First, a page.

Horizon of the Dog Woman powerfully explores the strength of people, especially women, who struggle to find acceptance--in their bodies, in histories, in relationships, or in Indigeneity. These poems invoke the anxieties of outsiders, of those forced to reside in the liminal spaces of our society. Still, from these in-between places and too-often ignored perspectives, the speakers boldly proclaim their presence and their deep understanding of the systems complicit in their situations. The personas created in Horizon's poems refuse to be sidelined. Rather, they dig in and create new spaces, building up rather than being overcome.
Largely set against the vast northern forests and deserted shorelines of Michigan's Upper Peninsula, Horizon describes a landscape that, while sometimes frigid and harsh, also offers space for growth, solitude, and a kind of peace that exists outside the frameworks of "civilization." The poems in this collection recreate the Great Lakes region's deep northern woodlands, as well as its shorelines, borders, and ghost towns; it is in this liminal wilderness that Horizon's speakers most often find acceptance of place and self.
Built on both the personal and the persona, this collection gives voice to the unvoiced throughout history and literature. From Leda of Greek mythology to a mid-20th Century female magician; from the "Radium Girls" to unspoken women in the classic poems of Kipling, Noyes, or Carroll; from Mohegan ancestors to Lake Superior, the characters in the persona poems speak boldly and against that which would silence them. Also invoking a more personal perspective, Horizon details the first steps by an Indigenous woman toward an exploration of her disconnected histories, cultures, and languages. As a member of a displaced group of Indigenous peoples, the author explores not only what it means to be displaced, but also "re-placed" into the homelands of another Indigenous culture. Drawing on both Brothertown/Mohegan and Anishinaabe language and traditions, Horizon begins to interrogate multicultural Indigenous spaces and bodies disrupted and complicated by settler colonialism. Here too, the narrators are asking where they fit in, sometimes demonstrating conviction, while at other times doubting, questioning, and leaving the reader without easy answers.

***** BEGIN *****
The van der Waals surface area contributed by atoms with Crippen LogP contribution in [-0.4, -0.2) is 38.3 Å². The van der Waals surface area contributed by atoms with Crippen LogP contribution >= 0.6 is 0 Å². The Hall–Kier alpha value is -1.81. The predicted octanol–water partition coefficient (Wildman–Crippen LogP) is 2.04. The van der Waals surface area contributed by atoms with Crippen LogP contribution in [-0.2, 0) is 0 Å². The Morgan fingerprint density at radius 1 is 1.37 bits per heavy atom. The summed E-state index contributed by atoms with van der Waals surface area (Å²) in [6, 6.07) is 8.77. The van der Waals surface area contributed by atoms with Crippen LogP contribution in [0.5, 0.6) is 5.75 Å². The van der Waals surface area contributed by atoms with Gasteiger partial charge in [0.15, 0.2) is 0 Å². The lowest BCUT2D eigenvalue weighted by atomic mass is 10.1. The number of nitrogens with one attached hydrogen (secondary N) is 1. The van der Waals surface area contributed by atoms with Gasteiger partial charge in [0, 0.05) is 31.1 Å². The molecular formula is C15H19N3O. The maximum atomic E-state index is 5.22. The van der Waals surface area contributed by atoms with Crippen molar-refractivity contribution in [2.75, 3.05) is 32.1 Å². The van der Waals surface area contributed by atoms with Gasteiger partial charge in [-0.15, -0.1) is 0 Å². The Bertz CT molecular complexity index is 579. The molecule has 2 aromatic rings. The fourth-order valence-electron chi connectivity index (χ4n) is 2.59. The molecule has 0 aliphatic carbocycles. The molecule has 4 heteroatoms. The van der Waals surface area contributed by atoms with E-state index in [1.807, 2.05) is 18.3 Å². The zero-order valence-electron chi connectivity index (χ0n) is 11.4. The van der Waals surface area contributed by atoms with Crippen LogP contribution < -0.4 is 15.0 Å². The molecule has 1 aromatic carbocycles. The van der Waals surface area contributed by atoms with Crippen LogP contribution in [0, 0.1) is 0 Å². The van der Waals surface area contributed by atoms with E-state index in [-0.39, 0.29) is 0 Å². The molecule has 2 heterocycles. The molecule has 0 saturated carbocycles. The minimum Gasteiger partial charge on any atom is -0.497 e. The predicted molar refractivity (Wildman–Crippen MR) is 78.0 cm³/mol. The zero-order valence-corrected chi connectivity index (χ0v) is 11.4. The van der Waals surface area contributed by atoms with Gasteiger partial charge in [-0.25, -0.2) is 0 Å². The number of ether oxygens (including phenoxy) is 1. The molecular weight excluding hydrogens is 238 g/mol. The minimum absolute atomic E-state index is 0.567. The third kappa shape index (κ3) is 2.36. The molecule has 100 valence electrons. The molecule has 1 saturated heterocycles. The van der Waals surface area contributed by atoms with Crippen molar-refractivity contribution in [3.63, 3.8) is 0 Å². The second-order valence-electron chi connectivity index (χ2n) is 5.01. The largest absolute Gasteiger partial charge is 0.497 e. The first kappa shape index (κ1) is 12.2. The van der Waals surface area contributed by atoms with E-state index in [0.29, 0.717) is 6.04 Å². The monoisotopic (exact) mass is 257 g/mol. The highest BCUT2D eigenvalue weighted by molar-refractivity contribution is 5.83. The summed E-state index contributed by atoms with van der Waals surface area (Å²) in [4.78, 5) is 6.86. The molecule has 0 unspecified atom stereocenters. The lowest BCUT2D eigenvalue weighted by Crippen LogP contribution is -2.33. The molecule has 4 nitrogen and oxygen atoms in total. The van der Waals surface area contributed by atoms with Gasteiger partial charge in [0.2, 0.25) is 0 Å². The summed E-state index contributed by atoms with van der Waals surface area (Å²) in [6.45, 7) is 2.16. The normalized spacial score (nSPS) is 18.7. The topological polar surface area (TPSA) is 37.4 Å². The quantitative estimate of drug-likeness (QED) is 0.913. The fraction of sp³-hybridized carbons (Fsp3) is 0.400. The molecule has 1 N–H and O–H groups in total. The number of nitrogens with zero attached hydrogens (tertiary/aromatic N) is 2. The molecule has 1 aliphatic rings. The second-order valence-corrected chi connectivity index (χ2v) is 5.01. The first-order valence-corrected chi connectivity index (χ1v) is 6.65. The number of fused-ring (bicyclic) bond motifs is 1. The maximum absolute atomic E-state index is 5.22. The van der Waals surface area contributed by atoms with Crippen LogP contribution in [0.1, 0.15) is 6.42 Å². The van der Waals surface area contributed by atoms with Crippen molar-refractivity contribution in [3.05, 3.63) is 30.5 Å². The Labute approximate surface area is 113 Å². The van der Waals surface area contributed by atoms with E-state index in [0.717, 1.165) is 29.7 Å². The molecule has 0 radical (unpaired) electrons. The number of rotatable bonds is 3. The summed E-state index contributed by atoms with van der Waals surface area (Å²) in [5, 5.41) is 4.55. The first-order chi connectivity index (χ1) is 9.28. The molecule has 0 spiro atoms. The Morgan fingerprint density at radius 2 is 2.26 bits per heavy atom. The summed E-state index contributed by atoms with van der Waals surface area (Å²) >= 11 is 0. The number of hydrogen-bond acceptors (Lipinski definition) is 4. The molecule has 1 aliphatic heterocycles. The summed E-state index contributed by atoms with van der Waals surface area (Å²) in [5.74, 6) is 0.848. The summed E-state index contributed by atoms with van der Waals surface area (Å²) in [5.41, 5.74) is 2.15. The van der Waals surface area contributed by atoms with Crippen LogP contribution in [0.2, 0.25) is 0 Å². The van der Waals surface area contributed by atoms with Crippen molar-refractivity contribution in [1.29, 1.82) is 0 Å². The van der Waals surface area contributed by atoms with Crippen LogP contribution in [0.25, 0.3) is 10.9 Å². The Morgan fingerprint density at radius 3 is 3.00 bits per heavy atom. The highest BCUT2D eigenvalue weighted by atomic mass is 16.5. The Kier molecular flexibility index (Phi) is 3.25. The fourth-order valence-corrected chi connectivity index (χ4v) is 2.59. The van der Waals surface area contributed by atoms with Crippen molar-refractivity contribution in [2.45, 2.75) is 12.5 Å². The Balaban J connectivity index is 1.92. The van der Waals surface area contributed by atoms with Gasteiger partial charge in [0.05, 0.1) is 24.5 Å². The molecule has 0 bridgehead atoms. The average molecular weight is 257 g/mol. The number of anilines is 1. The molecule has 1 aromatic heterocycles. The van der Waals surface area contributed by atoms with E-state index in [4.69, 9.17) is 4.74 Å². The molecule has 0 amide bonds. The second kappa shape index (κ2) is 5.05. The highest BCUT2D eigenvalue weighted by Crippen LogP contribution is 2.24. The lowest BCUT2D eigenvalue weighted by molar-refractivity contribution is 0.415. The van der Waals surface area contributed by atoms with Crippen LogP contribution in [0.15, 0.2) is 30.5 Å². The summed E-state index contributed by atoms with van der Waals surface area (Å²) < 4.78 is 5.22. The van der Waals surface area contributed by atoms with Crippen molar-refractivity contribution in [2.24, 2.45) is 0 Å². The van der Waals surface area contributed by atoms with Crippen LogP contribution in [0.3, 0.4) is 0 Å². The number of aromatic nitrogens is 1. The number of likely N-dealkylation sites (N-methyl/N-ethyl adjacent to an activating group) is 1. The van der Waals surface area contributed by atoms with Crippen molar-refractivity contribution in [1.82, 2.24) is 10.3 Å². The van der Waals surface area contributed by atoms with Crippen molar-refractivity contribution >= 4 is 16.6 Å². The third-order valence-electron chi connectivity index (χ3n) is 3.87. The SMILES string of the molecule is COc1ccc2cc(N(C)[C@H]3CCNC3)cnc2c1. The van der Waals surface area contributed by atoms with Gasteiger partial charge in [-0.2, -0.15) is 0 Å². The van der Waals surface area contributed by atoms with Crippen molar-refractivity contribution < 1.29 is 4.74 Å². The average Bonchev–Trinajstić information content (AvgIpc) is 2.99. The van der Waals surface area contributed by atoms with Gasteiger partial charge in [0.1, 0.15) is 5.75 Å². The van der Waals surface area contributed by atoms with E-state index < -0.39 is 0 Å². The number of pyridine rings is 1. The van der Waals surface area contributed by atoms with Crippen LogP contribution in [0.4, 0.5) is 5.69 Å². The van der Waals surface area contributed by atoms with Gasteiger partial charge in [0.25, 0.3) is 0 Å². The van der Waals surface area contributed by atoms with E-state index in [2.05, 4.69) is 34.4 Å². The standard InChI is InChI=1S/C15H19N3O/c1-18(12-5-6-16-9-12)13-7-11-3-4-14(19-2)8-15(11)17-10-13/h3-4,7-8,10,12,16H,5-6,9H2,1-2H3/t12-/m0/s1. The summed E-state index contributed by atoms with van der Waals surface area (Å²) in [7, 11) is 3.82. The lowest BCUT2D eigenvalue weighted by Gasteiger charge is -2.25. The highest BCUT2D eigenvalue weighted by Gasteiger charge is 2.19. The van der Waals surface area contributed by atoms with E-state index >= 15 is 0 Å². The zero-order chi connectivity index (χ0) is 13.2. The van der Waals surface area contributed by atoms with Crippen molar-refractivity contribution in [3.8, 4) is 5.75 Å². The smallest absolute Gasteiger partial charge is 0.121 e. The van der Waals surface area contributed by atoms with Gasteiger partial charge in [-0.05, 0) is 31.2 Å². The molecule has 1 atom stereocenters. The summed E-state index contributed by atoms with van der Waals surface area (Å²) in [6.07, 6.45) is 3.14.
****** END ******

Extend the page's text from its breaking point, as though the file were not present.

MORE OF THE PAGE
At its heart, Horizon of the Dog Woman is about relationships. Yes, romantic relationships, both the hopeful and the toxic, but more so about relationships between mothers and daughters, women and their communities, people and their histories, between the body and the land. First and foremost, the relationship that underlies each of these is the relationship between the body and the self. The poems in Horizon return to the body over and over again, exploring, for example, the effects of society's expectations, unwanted pregnancy, sexual and emotional violence, as well as the healing effects of nature. The voices issuing from those battle-weary but tenacious bodies don't just speak; they demand to be heard.